Could Chicago Bears build stadium like SoFi on racecourse land in Arlington Heights?

ARLINGTON HEIGHTS, Ill. (WLS) -- The eyes of the football world were on suburban Los Angeles and SoFi Stadium Sunday for the Super Bowl. And that included many in Arlington Heights, who couldn't help but notice the impressive $5 billion stadium and entertainment district were built on land that used to be Hollywood Park race track.

"For us it was a glimpse of what might be," Arlington Heights Village Manager Randy Recklaus said.

Recklaus said town officials have been meeting with the Bears since they agreed to buy the Arlington Park race track property. The team is now studying to determine if they can build something similar to SoFi stadium on the land where the now shuttered Arlington Park now sits.

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Sports marketing expert Marc Ganis was at the Super Bowl and he believes the model there could work for the Bears in Arlington Heights, where they could own their stadium rather than continue to lease Soldier Field from the Chicago Park District.

"The primary reason to do this is to control your own destiny. To have a building you can do with what you want, when you want," Ganis said.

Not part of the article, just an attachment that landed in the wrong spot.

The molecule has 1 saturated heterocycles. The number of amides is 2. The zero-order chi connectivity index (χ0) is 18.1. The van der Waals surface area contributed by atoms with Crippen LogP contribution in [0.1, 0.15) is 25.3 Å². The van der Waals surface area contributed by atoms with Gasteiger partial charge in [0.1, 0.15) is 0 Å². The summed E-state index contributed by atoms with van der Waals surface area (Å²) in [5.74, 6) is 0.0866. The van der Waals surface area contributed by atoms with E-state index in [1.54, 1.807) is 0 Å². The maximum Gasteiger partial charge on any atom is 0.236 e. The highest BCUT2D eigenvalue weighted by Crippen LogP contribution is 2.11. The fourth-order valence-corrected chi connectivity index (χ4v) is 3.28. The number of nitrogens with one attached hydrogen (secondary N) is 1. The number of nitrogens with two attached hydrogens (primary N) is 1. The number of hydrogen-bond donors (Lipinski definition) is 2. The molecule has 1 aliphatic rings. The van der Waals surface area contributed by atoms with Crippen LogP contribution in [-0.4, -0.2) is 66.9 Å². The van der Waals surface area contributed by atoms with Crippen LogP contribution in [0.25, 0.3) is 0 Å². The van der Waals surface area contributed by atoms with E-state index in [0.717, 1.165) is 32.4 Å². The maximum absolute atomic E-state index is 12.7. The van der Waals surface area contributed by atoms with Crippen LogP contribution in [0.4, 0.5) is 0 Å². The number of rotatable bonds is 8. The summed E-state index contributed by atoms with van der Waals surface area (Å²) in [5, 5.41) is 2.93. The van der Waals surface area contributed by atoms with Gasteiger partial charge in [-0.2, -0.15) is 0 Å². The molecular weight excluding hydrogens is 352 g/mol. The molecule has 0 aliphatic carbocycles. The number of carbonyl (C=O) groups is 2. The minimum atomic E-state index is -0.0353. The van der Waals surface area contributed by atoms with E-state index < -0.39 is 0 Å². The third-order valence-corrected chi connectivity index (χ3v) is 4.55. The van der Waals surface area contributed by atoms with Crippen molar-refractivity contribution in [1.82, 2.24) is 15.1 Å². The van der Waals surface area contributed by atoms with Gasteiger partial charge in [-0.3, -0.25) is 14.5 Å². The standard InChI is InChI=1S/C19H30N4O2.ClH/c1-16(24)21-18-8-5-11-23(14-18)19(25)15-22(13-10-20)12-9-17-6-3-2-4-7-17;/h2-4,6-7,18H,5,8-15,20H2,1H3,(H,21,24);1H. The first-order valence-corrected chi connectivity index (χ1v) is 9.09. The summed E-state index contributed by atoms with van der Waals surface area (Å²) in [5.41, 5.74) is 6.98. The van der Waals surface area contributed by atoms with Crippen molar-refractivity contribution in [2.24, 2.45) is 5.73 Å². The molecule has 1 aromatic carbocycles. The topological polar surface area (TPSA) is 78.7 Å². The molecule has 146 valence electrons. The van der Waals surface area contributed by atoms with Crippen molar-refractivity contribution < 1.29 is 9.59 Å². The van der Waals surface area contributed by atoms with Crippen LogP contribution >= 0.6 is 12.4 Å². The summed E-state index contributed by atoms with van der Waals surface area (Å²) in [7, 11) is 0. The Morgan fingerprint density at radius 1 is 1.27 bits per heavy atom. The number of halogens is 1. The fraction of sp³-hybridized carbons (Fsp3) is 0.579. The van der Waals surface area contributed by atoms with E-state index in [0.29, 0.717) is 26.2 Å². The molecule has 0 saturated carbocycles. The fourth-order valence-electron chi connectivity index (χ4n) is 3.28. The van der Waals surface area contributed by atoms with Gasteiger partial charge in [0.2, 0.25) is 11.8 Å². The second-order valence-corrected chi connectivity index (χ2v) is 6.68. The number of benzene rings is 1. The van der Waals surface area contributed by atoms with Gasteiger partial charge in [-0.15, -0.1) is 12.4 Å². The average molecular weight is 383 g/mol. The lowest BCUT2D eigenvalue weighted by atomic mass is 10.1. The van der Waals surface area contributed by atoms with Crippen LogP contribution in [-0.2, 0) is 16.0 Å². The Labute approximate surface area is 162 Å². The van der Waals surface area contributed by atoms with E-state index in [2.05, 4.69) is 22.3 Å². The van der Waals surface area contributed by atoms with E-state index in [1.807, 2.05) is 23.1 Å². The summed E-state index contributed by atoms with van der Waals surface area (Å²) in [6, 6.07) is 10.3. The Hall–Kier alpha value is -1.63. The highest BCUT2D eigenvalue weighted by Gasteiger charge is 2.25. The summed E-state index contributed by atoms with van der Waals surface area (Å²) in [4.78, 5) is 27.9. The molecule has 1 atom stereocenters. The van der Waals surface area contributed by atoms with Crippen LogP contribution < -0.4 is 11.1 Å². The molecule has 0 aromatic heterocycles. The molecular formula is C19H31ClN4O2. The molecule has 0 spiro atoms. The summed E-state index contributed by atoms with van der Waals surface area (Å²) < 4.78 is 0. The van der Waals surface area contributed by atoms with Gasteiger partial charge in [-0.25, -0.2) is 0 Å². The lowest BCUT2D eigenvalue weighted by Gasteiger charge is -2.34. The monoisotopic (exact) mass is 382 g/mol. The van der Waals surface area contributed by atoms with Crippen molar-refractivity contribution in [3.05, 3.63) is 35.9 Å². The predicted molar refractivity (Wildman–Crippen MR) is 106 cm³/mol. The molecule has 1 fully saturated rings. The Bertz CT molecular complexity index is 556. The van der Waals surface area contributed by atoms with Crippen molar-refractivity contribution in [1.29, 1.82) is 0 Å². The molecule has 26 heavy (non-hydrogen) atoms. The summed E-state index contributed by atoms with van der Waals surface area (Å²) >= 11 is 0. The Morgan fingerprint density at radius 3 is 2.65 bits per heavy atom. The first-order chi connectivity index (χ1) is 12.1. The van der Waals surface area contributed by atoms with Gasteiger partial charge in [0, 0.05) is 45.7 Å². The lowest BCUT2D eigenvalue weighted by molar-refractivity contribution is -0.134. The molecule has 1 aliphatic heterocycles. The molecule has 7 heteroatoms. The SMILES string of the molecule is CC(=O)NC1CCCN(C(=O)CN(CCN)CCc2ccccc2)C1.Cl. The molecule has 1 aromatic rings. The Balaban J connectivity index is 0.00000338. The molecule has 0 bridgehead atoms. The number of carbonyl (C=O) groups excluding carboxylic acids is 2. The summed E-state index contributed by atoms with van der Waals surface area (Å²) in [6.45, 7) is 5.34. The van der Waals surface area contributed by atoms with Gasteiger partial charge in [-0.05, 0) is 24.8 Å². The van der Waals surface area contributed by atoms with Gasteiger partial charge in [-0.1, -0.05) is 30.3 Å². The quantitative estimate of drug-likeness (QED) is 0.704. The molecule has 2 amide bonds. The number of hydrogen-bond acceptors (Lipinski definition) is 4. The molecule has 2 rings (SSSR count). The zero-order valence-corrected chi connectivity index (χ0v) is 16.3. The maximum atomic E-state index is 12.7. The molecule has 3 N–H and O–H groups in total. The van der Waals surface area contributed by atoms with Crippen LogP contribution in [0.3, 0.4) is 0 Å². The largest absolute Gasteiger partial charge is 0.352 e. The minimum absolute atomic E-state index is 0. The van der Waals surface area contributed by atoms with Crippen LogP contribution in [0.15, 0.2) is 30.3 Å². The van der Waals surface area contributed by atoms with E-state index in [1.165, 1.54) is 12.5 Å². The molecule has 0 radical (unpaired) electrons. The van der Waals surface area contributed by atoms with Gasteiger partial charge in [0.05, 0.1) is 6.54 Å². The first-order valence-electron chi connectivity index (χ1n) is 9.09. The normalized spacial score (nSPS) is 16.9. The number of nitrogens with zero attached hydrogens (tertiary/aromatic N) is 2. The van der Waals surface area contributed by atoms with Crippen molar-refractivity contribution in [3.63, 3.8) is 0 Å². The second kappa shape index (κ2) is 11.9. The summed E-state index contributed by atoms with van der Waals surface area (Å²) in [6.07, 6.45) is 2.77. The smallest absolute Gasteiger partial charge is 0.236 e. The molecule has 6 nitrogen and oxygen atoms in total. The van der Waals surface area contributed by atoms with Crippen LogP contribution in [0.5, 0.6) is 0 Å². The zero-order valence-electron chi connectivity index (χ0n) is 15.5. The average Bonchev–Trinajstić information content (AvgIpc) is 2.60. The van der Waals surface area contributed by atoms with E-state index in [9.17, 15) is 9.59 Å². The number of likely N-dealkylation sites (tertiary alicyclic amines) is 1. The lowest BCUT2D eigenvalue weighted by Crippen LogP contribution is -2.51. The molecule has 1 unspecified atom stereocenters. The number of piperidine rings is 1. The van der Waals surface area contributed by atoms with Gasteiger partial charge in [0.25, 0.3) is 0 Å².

Chicago Mayor Lori Lightfoot, however, is not letting the Bears go without a fight, saying last week she plans to offer the Bears a compelling deal to stay at Soldier Field.

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Sports economist Allen Sanderson said building a new stadium would cost at least $2 billion, and it would be difficult to recoup that investment.

"There's no way to generate enough economic return," Sanderson said. "A football stadium is open about 100 hours a year."

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Nevertheless, many in the business community in the Northwest suburbs believe the Bears would provide a huge boost to the local economy.

"It's fun to look at that excitement that could be coming," said Jon Ridler, Arlington Heights Chamber of Commerce. " It could be a game changer for a lot of business in this region."

Arlington Park covers 326 acres, even larger than where SoFi stadium was built. And Arlington Heights officials can't help but daydream what it would be like to have a football stadium here, and eventually, a Super Bowl.
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